On fear, uncertainty, and doubt

During the 1950s and 60s, the tobacco industry infamously used fear, uncertainty, and doubt (FUD) as a propaganda technique. To protect their cash cow, they not only deliberately sowed doubt about the growing evidence against cigarette use by funding dubious studies, but also brazenly promoted ads like this:

Yes, that's a real ad.

These tactics are highly effective because they exploit our primitive instincts of survival and self-preservation, and appeal to socio-cultural traits like greed and status-seeking.

Unfortunately, FUD seems to have become the default playbook used by every politician to outdo their political rivals. Just turn on any news channel or scroll through political Twitter, and the "race to the bottom" state of politics becomes very clear. We seem trapped in a vicious cycle of escalating destructive behavior, at great cost.

Globally, more people believe that government institutions are a source of false or misleading information than those who believe they are a reliable source of trustworthy information, fueling distrust and leading to increased polarization.

So, what can we do about this as individuals? I’m trying a few strategies to help me recognize when FUD politics are capturing my attention.

I avoid clickbait headlines and articles. I don't watch any cable news. CNN, Fox, and the like have been reduced to nothing more than political reality TV meant to entertain and enrage rather than inform. No one needs minute-by-minute commentary and a deluge of "breaking” news.

When I want to understand a politician's views, I look for long-form interviews. This way, I can learn more about their values by listening to them speak in various contexts with different people, rather than relying on carefully selected soundbites.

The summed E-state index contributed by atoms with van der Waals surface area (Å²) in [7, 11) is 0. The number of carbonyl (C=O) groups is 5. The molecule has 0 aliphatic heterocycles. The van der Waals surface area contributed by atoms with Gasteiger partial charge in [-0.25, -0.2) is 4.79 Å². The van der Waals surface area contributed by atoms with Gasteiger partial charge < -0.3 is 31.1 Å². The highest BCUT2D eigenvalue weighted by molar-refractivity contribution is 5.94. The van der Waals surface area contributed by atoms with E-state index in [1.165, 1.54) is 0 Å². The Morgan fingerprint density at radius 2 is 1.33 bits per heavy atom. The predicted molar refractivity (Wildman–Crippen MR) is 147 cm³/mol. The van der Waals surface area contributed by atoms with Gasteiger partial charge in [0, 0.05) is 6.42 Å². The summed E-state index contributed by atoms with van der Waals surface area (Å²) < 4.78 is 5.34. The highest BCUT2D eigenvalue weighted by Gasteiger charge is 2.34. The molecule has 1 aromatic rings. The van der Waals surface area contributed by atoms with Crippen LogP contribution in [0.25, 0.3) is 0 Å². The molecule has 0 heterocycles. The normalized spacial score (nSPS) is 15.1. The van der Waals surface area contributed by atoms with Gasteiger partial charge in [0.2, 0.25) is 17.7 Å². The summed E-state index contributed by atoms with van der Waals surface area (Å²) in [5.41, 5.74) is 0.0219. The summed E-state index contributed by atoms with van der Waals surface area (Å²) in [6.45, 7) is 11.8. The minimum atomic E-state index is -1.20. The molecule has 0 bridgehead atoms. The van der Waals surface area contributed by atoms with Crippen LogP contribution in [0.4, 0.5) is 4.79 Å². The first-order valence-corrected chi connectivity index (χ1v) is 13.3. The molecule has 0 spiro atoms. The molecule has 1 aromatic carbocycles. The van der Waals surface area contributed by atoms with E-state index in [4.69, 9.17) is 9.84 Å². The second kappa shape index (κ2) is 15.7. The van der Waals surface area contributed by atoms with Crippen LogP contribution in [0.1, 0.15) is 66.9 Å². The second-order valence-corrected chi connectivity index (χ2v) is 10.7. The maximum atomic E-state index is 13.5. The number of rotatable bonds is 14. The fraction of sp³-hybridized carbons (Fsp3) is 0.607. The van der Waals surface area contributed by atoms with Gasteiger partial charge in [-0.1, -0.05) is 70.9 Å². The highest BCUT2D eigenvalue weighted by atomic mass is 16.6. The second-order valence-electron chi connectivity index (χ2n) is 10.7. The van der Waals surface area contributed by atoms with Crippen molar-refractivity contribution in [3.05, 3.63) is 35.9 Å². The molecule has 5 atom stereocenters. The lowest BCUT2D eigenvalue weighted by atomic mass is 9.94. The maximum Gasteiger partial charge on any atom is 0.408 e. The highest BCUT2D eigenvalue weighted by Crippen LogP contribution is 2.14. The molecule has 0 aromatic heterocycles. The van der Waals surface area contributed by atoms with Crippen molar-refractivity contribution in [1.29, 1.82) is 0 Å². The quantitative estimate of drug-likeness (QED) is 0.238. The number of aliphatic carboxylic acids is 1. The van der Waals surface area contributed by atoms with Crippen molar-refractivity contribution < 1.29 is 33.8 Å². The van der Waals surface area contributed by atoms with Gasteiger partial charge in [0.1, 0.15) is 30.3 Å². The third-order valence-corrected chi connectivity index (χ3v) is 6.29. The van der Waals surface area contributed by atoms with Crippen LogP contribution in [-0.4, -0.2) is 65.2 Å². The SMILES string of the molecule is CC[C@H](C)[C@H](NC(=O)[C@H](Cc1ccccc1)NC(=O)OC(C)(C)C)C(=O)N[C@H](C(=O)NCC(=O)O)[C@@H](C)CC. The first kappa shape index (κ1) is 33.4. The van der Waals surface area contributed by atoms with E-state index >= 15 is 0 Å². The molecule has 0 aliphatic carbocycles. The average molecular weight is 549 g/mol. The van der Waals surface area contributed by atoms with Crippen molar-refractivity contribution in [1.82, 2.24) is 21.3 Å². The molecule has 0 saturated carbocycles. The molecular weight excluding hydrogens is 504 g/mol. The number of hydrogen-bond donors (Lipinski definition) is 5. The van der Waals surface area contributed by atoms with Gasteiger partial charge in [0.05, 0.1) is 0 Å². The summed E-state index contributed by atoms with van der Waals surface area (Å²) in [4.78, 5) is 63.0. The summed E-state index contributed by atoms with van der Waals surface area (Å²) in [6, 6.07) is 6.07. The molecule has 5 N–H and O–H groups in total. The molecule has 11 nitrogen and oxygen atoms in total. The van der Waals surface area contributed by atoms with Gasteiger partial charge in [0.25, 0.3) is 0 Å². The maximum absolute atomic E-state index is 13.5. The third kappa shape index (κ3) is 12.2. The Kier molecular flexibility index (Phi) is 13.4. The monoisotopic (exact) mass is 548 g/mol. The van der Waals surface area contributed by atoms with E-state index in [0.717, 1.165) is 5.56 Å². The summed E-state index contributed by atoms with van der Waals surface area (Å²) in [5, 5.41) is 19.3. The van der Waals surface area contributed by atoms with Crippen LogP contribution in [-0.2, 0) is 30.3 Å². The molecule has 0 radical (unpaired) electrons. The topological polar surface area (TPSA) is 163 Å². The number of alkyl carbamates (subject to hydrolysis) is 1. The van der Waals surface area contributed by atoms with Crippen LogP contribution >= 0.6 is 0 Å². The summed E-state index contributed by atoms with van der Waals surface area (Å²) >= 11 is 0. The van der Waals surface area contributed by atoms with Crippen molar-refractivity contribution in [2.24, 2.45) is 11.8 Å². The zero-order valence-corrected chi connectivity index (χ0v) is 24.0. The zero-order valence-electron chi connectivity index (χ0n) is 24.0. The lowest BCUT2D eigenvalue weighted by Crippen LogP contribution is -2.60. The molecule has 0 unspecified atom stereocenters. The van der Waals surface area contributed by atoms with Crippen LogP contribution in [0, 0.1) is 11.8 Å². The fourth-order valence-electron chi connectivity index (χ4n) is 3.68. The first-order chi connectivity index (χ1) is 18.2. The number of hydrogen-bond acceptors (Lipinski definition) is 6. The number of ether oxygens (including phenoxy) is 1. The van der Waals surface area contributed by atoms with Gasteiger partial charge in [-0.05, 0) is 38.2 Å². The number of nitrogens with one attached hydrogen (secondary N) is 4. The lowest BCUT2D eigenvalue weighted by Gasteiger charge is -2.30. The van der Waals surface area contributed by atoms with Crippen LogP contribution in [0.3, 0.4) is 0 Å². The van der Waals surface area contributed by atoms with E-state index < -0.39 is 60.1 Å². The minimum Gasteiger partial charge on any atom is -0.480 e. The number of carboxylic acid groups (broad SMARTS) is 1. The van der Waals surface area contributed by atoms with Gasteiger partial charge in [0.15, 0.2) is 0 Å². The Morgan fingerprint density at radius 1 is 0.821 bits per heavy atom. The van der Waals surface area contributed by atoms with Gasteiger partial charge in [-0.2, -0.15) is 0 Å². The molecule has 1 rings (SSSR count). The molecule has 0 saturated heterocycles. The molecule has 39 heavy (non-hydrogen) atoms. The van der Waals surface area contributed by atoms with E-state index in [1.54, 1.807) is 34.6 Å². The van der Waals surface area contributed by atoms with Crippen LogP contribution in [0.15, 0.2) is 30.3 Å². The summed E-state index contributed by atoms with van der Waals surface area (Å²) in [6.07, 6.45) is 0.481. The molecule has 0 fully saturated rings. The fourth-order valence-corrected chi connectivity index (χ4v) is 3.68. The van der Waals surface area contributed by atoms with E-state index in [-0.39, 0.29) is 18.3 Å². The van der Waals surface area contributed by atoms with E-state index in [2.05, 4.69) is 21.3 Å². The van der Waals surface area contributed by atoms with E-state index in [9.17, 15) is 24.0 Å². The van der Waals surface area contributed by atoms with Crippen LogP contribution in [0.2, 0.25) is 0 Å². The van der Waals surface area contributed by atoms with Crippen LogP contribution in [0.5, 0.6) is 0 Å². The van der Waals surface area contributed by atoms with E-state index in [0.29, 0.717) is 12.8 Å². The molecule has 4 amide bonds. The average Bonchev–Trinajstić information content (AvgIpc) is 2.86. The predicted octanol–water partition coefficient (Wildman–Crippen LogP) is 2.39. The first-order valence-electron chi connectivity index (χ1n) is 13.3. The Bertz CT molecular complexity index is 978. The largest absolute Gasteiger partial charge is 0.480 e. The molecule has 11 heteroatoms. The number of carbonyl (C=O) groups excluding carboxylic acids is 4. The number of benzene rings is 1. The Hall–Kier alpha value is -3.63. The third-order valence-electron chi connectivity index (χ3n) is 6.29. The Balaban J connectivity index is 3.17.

Sometimes, I deliberately take a position I disagree with when debating my friends, just to see how well I can articulate it and therefore understand it.

I approach my media diet with a heavy dose of skepticism, or at least step back and put some distance between myself and enraging news before reacting. This is easier said than done, but it feels worth it if we are to rebuild trust by not letting fear lead us astray.

There’s another form of FUD that is arguably even more important, one that’s far deeper and personal to each of us. Rather than coming from an external source, it often emerges from our own minds, usually in response to new or challenging situations.

Much like FUD propaganda, this internal FUD can cause increased internal polarization and erosion of self-trust. If you’ve ever felt paralyzed by a particularly difficult decision, you’ll relate to this concept.

Writing this post was inspired by my attempts to confront my fears, uncertainties, and doubts. After leaving my startup to take a sabbatical a few months ago, I've found myself experiencing FUD on multiple occasions. Unsurprisingly, most of these instances were work-related. Having been a startup founder for two years (and wanting to be one for several years before that), I suddenly found a hole in my identity that I felt compelled to fill.

Fear of the unknown, uncertainty about what’s next, and doubts about my abilities have led to moments of anxiety and indecision. Yet, these experiences have also allowed me to grow as a person.

Step one was to acknowledge and recognize that just like FUD propaganda, internal FUD can be misleading. Fears and doubts often magnify issues, making them appear worse than they are. Creating some distance between myself and my emotions has proven invaluable.

However, the goal isn't to suppress negative emotions entirely. It's about becoming comfortable with these feelings, managing them on your terms, and gaining a new perspective. Fears and doubts are like passengers reminding us to drive with caution. Their presence can be useful, as long as we don't let them take the driver's seat—at least not most of the time.

I’m tackling my internal FUD with a healthy dose of skepticism, recognizing that my fears are often exaggerated and my doubts unfounded, but are still worthy of examination and attention. Adopting this approach is slowly transforming indecision into thoughtful action, and FUD into confidence, clarity, and self-trust.